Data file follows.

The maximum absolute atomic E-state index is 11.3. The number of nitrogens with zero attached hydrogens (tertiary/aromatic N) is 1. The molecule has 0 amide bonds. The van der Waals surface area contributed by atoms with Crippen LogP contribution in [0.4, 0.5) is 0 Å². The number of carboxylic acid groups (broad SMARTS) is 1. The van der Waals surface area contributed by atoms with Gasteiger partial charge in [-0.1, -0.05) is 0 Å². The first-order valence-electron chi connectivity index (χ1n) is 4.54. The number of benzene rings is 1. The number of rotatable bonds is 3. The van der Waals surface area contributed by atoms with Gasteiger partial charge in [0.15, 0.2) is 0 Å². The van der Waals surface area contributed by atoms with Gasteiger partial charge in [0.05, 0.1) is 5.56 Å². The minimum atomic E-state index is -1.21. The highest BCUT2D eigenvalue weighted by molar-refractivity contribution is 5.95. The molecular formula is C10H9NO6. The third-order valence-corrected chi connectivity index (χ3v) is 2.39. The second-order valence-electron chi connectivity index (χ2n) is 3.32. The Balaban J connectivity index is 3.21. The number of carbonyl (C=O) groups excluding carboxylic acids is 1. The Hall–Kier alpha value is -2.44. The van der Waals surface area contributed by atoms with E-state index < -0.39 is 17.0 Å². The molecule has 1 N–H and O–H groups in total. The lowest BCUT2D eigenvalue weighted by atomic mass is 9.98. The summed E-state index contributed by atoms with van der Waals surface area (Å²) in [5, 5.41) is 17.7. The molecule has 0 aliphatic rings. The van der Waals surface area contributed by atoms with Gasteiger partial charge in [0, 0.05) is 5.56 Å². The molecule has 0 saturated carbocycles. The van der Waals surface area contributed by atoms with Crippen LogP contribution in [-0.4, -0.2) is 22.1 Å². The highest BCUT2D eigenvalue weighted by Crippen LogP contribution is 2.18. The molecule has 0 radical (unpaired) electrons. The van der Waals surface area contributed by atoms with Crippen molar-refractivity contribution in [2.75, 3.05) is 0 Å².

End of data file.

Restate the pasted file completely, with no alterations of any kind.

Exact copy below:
The maximum absolute atomic E-state index is 11.3. The number of nitrogens with zero attached hydrogens (tertiary/aromatic N) is 1. The molecule has 0 amide bonds. The van der Waals surface area contributed by atoms with Crippen LogP contribution in [0.4, 0.5) is 0 Å². The number of carboxylic acid groups (broad SMARTS) is 1. The van der Waals surface area contributed by atoms with Gasteiger partial charge in [-0.1, -0.05) is 0 Å². The first-order valence-electron chi connectivity index (χ1n) is 4.54. The number of benzene rings is 1. The number of rotatable bonds is 3. The van der Waals surface area contributed by atoms with Gasteiger partial charge in [0.15, 0.2) is 0 Å². The van der Waals surface area contributed by atoms with Gasteiger partial charge in [0.05, 0.1) is 5.56 Å². The minimum atomic E-state index is -1.21. The highest BCUT2D eigenvalue weighted by molar-refractivity contribution is 5.95. The molecular formula is C10H9NO6. The third-order valence-corrected chi connectivity index (χ3v) is 2.39. The second-order valence-electron chi connectivity index (χ2n) is 3.32. The Balaban J connectivity index is 3.21. The number of carbonyl (C=O) groups excluding carboxylic acids is 1. The Hall–Kier alpha value is -2.44. The van der Waals surface area contributed by atoms with E-state index < -0.39 is 17.0 Å². The molecule has 1 N–H and O–H groups in total. The lowest BCUT2D eigenvalue weighted by atomic mass is 9.98. The summed E-state index contributed by atoms with van der Waals surface area (Å²) in [5, 5.41) is 17.7. The molecule has 0 aliphatic rings. The van der Waals surface area contributed by atoms with Gasteiger partial charge in [0, 0.05) is 5.56 Å². The molecule has 0 saturated carbocycles. The van der Waals surface area contributed by atoms with Crippen LogP contribution in [-0.4, -0.2) is 22.1 Å². The highest BCUT2D eigenvalue weighted by Crippen LogP contribution is 2.18. The molecule has 0 radical (unpaired) electrons. The van der Waals surface area contributed by atoms with Crippen molar-refractivity contribution in [2.75, 3.05) is 0 Å².